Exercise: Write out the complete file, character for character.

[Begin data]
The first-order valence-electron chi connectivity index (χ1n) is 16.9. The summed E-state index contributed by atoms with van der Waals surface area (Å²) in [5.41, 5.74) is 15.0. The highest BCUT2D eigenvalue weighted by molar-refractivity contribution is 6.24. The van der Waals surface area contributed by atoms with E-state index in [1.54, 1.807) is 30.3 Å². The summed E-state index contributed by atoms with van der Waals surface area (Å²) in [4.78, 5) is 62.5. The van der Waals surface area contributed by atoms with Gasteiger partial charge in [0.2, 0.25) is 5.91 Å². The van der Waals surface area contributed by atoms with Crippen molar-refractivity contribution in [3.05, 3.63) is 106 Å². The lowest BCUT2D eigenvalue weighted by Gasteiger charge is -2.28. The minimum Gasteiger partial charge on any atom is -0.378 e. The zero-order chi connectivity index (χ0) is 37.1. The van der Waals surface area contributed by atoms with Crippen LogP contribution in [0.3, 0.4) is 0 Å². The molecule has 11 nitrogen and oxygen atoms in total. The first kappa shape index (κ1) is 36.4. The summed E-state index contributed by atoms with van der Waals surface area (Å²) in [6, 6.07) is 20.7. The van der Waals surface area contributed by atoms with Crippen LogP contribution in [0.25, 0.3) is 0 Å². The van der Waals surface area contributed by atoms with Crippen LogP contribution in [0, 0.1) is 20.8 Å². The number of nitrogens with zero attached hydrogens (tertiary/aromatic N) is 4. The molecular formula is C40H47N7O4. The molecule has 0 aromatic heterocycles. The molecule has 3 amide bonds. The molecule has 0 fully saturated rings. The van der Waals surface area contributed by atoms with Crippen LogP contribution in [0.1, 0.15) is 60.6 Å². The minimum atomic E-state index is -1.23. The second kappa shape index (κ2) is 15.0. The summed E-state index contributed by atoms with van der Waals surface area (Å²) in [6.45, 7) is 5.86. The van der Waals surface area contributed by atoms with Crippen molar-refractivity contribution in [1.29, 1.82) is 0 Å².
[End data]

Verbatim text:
The first-order valence-electron chi connectivity index (χ1n) is 16.9. The summed E-state index contributed by atoms with van der Waals surface area (Å²) in [5.41, 5.74) is 15.0. The highest BCUT2D eigenvalue weighted by molar-refractivity contribution is 6.24. The van der Waals surface area contributed by atoms with E-state index in [1.54, 1.807) is 30.3 Å². The summed E-state index contributed by atoms with van der Waals surface area (Å²) in [4.78, 5) is 62.5. The van der Waals surface area contributed by atoms with Gasteiger partial charge in [0.2, 0.25) is 5.91 Å². The van der Waals surface area contributed by atoms with Crippen molar-refractivity contribution in [3.05, 3.63) is 106 Å². The lowest BCUT2D eigenvalue weighted by Gasteiger charge is -2.28. The minimum Gasteiger partial charge on any atom is -0.378 e. The zero-order chi connectivity index (χ0) is 37.1. The van der Waals surface area contributed by atoms with Crippen LogP contribution in [0.3, 0.4) is 0 Å². The molecule has 11 nitrogen and oxygen atoms in total. The first kappa shape index (κ1) is 36.4. The summed E-state index contributed by atoms with van der Waals surface area (Å²) in [6, 6.07) is 20.7. The van der Waals surface area contributed by atoms with Crippen LogP contribution in [0.25, 0.3) is 0 Å². The van der Waals surface area contributed by atoms with Crippen LogP contribution in [0, 0.1) is 20.8 Å². The number of nitrogens with zero attached hydrogens (tertiary/aromatic N) is 4. The molecular formula is C40H47N7O4. The molecule has 0 aromatic heterocycles. The molecule has 3 amide bonds. The molecule has 0 fully saturated rings. The van der Waals surface area contributed by atoms with Crippen LogP contribution in [0.1, 0.15) is 60.6 Å². The minimum atomic E-state index is -1.23. The second kappa shape index (κ2) is 15.0. The summed E-state index contributed by atoms with van der Waals surface area (Å²) in [6.45, 7) is 5.86. The van der Waals surface area contributed by atoms with Crippen molar-refractivity contribution in [1.29, 1.82) is 0 Å².